Tender and Resilient (Loving review)
Sometimes its the long and silent fights which are the most beautiful and real ones. Tales of genuine masculine tenderness and feminine resilience which best showcase what love and humanity should aspire to.
This is loving.
Cast: Joel Edgerton, Ruth Negga, Michael Shannon, Marton Csokas, Sharon Blackwood, Nick Kroll
Director: Jeff Nichols
released on blu-ray February 7, 2017
Rotten Tomatoes: 89%, Audience Score 77%
The Guardian: ****/*****
Jeff Nichols is an American director and writer. He has a really clear sense of timing and genre. Having directed just five films in the past ten years, his track record is quite good and ranks him in with the best and brightest of his generation. Something that I particularly enjoy about his films is that he likes to use one of my favourite actors, Michael Shannon, in each film he directs.
Loving is Nichols most recent film, and it focuses on the relationship between an interracial couple, Richard and Mildred Loving, who struggle to fight against the state of Virginia in the validity of their marriage; this of course is a true-to-life story which happened in the 1950s when miscegenation was considered to be a taboo thing.
Richard Loving (Joel Edgerton) is a white man who works in construction in Caroline County, Virginia. He is in love with Mildred Jeter (Ruth Negga), a black woman with whom they share a mutual group of friends. When they learn Mildred is pregnant, the couple decide to marry, but go out of state to Washington, D.C. because of Viriginia’s anti-miscegenation laws. After the marriage Richard buys some land near Mildred’s family and promises to build a home.
When someone snitches on the Lovings, Sheriff Brooks (Marton Csokas) arrests them for breaking the law, they plead guilty, and are sentenced to one year in prison. However, the judge suspends this decision, on condition that they not return to Virginia together for at least 25 years. So the Lovings move to Washington until Mildred begs Richard to return to Caroline County, so that Richard’s mother (Sharon Blackwood) can deliver their first child. Arrested a second time, the lawyer is able to clear the charges one more time.
Mildred and Richard have two more children and stay in Washington for some time. Mildreds frustration with city life grows, and she writes to the attorney general for help, who directs them to the American Civil Liberties Union. Bernard S. Cohen (Nick Kroll) is assigned and believes they can take their case to the Supreme Court, and effectively remove anti-miscegenation laws nationwide. After an accident with one of the their kids, the Lovings move back home silently and live in a remote area of the state while the case moves along. Profiled by Life magazine at one point, photographer Grey Villet (Michael Shannon) captures them in an intimate moment. When the state of Virginia refuses to set aside the laws, Cohen appeals to the federal Supreme Court.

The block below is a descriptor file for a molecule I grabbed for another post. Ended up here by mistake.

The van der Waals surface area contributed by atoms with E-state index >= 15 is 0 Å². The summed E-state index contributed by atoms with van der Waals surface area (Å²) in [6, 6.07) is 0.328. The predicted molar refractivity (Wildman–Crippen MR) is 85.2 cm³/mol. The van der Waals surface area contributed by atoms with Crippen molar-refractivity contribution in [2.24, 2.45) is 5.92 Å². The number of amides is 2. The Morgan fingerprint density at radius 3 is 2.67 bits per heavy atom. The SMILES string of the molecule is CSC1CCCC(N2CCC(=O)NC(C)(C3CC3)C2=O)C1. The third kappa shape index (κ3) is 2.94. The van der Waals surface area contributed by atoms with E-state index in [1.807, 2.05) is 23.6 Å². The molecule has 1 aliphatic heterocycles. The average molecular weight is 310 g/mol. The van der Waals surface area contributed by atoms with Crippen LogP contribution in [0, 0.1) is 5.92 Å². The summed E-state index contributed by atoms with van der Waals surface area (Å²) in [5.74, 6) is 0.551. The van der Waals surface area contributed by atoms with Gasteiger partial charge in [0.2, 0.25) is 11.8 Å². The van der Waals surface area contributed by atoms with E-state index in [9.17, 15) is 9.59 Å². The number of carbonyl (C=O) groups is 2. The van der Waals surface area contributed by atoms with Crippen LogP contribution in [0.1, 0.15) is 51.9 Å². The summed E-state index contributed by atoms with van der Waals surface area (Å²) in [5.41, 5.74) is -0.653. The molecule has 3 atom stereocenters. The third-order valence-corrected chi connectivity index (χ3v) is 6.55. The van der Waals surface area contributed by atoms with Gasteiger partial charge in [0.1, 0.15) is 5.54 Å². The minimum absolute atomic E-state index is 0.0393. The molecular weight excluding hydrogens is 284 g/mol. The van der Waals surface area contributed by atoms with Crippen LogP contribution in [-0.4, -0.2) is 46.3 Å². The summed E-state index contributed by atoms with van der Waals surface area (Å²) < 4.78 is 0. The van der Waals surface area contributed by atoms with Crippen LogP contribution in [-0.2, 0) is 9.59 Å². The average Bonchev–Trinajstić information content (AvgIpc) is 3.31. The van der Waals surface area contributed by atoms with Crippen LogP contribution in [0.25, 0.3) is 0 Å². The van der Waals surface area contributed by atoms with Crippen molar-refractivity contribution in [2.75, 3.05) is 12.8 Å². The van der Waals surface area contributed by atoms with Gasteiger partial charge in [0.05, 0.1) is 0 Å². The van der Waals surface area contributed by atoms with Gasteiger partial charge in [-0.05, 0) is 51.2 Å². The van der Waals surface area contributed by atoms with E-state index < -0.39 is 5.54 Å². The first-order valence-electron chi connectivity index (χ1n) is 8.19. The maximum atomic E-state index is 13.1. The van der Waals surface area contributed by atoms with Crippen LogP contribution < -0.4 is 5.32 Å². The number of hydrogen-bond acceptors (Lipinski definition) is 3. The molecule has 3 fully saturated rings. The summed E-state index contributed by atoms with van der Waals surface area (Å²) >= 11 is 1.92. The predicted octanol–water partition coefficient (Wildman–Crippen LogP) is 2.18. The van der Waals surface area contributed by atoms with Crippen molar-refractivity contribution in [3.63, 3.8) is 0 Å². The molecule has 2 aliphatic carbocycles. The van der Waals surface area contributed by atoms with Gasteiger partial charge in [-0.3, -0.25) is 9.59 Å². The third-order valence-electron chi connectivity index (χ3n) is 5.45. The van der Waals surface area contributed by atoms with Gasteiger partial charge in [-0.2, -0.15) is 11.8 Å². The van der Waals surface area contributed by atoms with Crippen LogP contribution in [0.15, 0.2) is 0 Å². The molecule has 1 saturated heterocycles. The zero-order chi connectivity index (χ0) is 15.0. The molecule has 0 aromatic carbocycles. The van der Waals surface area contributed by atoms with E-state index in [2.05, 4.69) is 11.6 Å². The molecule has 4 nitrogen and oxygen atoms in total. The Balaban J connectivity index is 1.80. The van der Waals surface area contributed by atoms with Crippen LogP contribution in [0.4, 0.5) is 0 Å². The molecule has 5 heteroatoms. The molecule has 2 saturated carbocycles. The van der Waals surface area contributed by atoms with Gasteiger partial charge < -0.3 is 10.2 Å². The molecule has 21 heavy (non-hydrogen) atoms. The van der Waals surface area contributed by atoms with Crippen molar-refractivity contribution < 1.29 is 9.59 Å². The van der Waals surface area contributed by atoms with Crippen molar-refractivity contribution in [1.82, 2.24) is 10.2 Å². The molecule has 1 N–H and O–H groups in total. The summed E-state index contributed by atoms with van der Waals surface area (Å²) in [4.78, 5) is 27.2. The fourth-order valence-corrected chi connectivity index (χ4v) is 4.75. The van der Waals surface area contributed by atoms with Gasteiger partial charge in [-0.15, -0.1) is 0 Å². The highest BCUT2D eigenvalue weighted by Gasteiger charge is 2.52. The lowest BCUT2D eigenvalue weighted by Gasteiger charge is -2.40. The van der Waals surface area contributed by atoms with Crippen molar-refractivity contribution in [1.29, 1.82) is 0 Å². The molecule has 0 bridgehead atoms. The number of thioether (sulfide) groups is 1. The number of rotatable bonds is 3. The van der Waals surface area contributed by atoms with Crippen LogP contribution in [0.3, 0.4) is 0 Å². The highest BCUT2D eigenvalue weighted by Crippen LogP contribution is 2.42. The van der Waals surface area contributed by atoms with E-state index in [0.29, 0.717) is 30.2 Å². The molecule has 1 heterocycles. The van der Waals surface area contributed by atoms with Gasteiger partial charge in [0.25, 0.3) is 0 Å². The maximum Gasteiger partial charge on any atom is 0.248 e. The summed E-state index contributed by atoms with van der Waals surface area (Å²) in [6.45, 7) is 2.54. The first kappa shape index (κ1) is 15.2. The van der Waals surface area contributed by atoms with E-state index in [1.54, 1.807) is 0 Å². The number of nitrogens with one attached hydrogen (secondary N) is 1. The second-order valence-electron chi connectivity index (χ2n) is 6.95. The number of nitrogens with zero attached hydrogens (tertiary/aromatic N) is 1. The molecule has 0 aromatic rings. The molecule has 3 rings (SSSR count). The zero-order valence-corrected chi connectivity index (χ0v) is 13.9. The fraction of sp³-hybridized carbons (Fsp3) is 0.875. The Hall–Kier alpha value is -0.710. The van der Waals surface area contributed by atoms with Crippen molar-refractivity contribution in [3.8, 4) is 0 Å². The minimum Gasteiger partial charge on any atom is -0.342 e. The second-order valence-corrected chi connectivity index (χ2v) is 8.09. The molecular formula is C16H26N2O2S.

In an-ever-so subtle way, Mildred learns over the phone from Cohen that the Supreme Court unanimously has deemed that interracial marriage is legal in all states. The story closes with the Lovings at home and some titles which tell of how Richard died in a car accident in 1975, but that Mildred never remarried and lived in the house Richard built for her until her death in 2008.
Pros: This is very affecting story told delicately and choosing to intentionally focus on the relationship of the couple rather than the messy court battles. That is not to say that Nichols ever lets us forget the real endurance of time the Lovings face as they look for a resolution. Negga and Edgerton embody what a successful marriage looks like.
Cons: For all of the excellent performances, set design and cinematography, the film does lack an emotional gut-punch in the middle and at the end. Something similar to the initial conviction and arrest portrayed would have helped engage our emotions better.
Runtime: 2 hours 3 minutes
Points of Interest: Ruth Negga is a child of a mixed marriage. Nichols was able to get the details of the story directly from the Nancy Buirski documentary The Loving Story (2011) and much of the dialogue comes from the documentary which itself featured real-life footage of the Lovings.
This film is incredibly particular in what it shares with the audience. We see how their gaze holds upon each other in each instance, how carefully and comfortably they hold hands and embrace each other, the natural fit of their relationship even against all of the challenges they face in the simple act of loving.
There is one last thing I really want to emphasize here dear readers. And it is understated in the film. That thing is how despite the clearly demonstrated sanctity and privacy of a relationship which both Richard and Mildred want (and should have), they are willing to take that relationship into the public in order to fight for injustice, but whenever possible they request for opportunities to stay in their home and remind us they won’t bother anyone if they are left to their own devices. A tale of true loving.